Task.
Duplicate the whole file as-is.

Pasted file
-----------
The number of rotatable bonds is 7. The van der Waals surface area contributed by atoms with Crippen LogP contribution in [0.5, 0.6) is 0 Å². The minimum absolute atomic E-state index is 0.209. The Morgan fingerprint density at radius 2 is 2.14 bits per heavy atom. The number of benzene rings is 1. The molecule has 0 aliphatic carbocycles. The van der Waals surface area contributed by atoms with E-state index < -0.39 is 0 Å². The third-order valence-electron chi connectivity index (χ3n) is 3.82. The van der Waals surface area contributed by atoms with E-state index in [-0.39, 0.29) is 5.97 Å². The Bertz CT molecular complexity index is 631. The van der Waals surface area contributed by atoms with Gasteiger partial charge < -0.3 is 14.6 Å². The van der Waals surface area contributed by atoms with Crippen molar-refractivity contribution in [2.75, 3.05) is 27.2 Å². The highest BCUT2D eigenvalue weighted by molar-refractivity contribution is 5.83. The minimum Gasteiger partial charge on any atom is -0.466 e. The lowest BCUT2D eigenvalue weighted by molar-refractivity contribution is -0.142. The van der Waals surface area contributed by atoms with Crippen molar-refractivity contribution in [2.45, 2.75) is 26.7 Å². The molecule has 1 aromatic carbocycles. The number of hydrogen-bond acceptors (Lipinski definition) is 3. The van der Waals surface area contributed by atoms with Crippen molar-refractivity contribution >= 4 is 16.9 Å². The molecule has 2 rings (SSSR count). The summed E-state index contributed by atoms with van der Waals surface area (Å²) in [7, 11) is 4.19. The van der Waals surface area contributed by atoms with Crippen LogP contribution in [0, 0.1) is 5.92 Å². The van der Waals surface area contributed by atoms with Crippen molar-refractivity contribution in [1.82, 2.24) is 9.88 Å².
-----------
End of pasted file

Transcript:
The number of rotatable bonds is 7. The van der Waals surface area contributed by atoms with Crippen LogP contribution in [0.5, 0.6) is 0 Å². The minimum absolute atomic E-state index is 0.209. The Morgan fingerprint density at radius 2 is 2.14 bits per heavy atom. The number of benzene rings is 1. The molecule has 0 aliphatic carbocycles. The van der Waals surface area contributed by atoms with E-state index < -0.39 is 0 Å². The third-order valence-electron chi connectivity index (χ3n) is 3.82. The van der Waals surface area contributed by atoms with E-state index in [-0.39, 0.29) is 5.97 Å². The Bertz CT molecular complexity index is 631. The van der Waals surface area contributed by atoms with Gasteiger partial charge < -0.3 is 14.6 Å². The van der Waals surface area contributed by atoms with Crippen molar-refractivity contribution in [2.75, 3.05) is 27.2 Å². The highest BCUT2D eigenvalue weighted by molar-refractivity contribution is 5.83. The minimum Gasteiger partial charge on any atom is -0.466 e. The lowest BCUT2D eigenvalue weighted by molar-refractivity contribution is -0.142. The van der Waals surface area contributed by atoms with Crippen molar-refractivity contribution in [2.45, 2.75) is 26.7 Å². The molecule has 1 aromatic carbocycles. The number of hydrogen-bond acceptors (Lipinski definition) is 3. The van der Waals surface area contributed by atoms with Crippen molar-refractivity contribution >= 4 is 16.9 Å². The molecule has 2 rings (SSSR count). The summed E-state index contributed by atoms with van der Waals surface area (Å²) in [7, 11) is 4.19. The van der Waals surface area contributed by atoms with Crippen LogP contribution in [0, 0.1) is 5.92 Å². The van der Waals surface area contributed by atoms with Crippen molar-refractivity contribution in [1.82, 2.24) is 9.88 Å².